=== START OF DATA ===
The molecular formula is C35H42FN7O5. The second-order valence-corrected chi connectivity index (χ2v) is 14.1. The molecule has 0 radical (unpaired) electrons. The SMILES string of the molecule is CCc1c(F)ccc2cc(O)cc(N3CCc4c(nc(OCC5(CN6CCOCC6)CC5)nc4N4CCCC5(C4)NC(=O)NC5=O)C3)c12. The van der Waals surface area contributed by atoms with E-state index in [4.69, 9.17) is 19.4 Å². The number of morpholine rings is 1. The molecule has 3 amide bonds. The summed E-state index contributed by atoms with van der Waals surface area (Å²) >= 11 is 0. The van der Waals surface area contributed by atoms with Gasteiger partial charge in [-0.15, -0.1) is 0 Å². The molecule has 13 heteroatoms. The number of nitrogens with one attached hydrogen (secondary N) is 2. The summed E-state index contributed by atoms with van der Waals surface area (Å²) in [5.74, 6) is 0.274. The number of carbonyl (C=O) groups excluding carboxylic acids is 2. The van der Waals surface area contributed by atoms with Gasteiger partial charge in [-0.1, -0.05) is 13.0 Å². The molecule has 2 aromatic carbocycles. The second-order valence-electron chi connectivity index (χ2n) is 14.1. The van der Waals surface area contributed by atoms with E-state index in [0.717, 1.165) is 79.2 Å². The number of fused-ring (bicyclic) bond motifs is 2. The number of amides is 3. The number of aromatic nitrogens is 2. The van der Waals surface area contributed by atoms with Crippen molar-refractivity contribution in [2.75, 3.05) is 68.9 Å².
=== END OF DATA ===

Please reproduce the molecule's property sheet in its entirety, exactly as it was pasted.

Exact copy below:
The molecular formula is C35H42FN7O5. The second-order valence-corrected chi connectivity index (χ2v) is 14.1. The molecule has 0 radical (unpaired) electrons. The SMILES string of the molecule is CCc1c(F)ccc2cc(O)cc(N3CCc4c(nc(OCC5(CN6CCOCC6)CC5)nc4N4CCCC5(C4)NC(=O)NC5=O)C3)c12. The van der Waals surface area contributed by atoms with E-state index in [4.69, 9.17) is 19.4 Å². The number of morpholine rings is 1. The molecule has 3 amide bonds. The summed E-state index contributed by atoms with van der Waals surface area (Å²) >= 11 is 0. The van der Waals surface area contributed by atoms with Gasteiger partial charge in [-0.15, -0.1) is 0 Å². The molecule has 13 heteroatoms. The number of nitrogens with one attached hydrogen (secondary N) is 2. The summed E-state index contributed by atoms with van der Waals surface area (Å²) in [5.74, 6) is 0.274. The number of carbonyl (C=O) groups excluding carboxylic acids is 2. The van der Waals surface area contributed by atoms with Gasteiger partial charge in [-0.1, -0.05) is 13.0 Å². The molecule has 2 aromatic carbocycles. The second-order valence-electron chi connectivity index (χ2n) is 14.1. The van der Waals surface area contributed by atoms with E-state index in [0.717, 1.165) is 79.2 Å². The number of fused-ring (bicyclic) bond motifs is 2. The number of amides is 3. The number of aromatic nitrogens is 2. The van der Waals surface area contributed by atoms with Crippen molar-refractivity contribution in [2.75, 3.05) is 68.9 Å².